Tesla CEO Elon Musk hinted earlier today via Twitter that he is likely to return to Enhanced Autopilot as an option for those who are interested in a more immersive semi-autonomous driving experience than Basic Autopilot, but who are not willing to shell out $12,000 for the companys most sophisticated full-self-driving package.
Autopilot On A Tesla
Many Tesla drivers who spoke to CNN Business suggested that, were they in the market today for Teslas, they would choose a monthly membership fee or buy for the more affordable Enhanced Autopilot, which brings together features such as automated parking and automated lane changes on the freeway, but is not as obviously an unfinished, flawed product.
If you were looking at their full Self-Driving Upgrade purely from a pragmatic perspective, I would say that it is difficult to justify paying for such an expensive addition to the car – for a set of capabilities that Tesla now offers now (as of November 2020).
If you do eventually sell your older Tesla and purchase a newer one — you would need to ensure that you get their Full Self Driving upgrade in that new car, too. The payment does indeed include Enhanced Autopilot features — which are now themselves priced at $6,000 — but it is primarily purchased as a pre-order of an actual autonomous driving system.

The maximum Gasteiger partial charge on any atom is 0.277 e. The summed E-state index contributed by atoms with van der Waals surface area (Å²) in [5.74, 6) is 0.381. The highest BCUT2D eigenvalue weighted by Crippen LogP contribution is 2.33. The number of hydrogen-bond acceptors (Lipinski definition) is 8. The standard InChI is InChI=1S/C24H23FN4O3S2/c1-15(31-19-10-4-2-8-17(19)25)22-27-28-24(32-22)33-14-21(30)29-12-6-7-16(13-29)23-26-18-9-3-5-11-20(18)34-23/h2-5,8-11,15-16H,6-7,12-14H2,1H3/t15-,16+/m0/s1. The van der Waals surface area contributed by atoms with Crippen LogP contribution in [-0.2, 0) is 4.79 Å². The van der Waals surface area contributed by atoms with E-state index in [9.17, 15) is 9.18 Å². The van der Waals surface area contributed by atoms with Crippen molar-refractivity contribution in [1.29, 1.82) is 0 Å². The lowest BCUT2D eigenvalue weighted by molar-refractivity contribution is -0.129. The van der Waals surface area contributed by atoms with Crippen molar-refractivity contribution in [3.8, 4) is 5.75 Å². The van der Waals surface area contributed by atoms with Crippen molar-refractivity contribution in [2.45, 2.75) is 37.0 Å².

Before this, Tesla had offered the Enhanced Autopilot, which included most of the features that are now available as part of the FSD package, with the exception of a potential future ability to unlock the true full-self-driving system via a software update. As a refresher of the basic Autopilot capabilities in the Tesla, Tesla has stated its intention to offer Full Self-Driving (FSD) at some point in the future, acknowledging legal, regulatory, and technological obstacles to accomplishing that goal.
Autopilot is an advanced driver-assistance capability, Tesla said on its website, whose current version does not make vehicles autonomous.
Tesla charges customers as much as $10,000 for enhanced driver-assistance features like lane changes, promising that it will eventually bring self-driving capabilities to their cars using just cameras and enhanced software. Tesla Autopilot is a set of advanced driver assist systems features offered by Tesla, which has Lane Center, Traffic-Aware Cruise Control, Self-Parking, Automatic Lane Change, Semi-Autonomous Navigation on Limited Access Freeways, and the ability to call the car out from a garage or parking space.
Like the notion of the autonomous Autopilot, the full notion in the full-autonomous driving may ultimately prove a lie, just like it certainly did to people who bought this feature years ago: They likely would need a newer (Tesla) vehicle before the feature was fully available.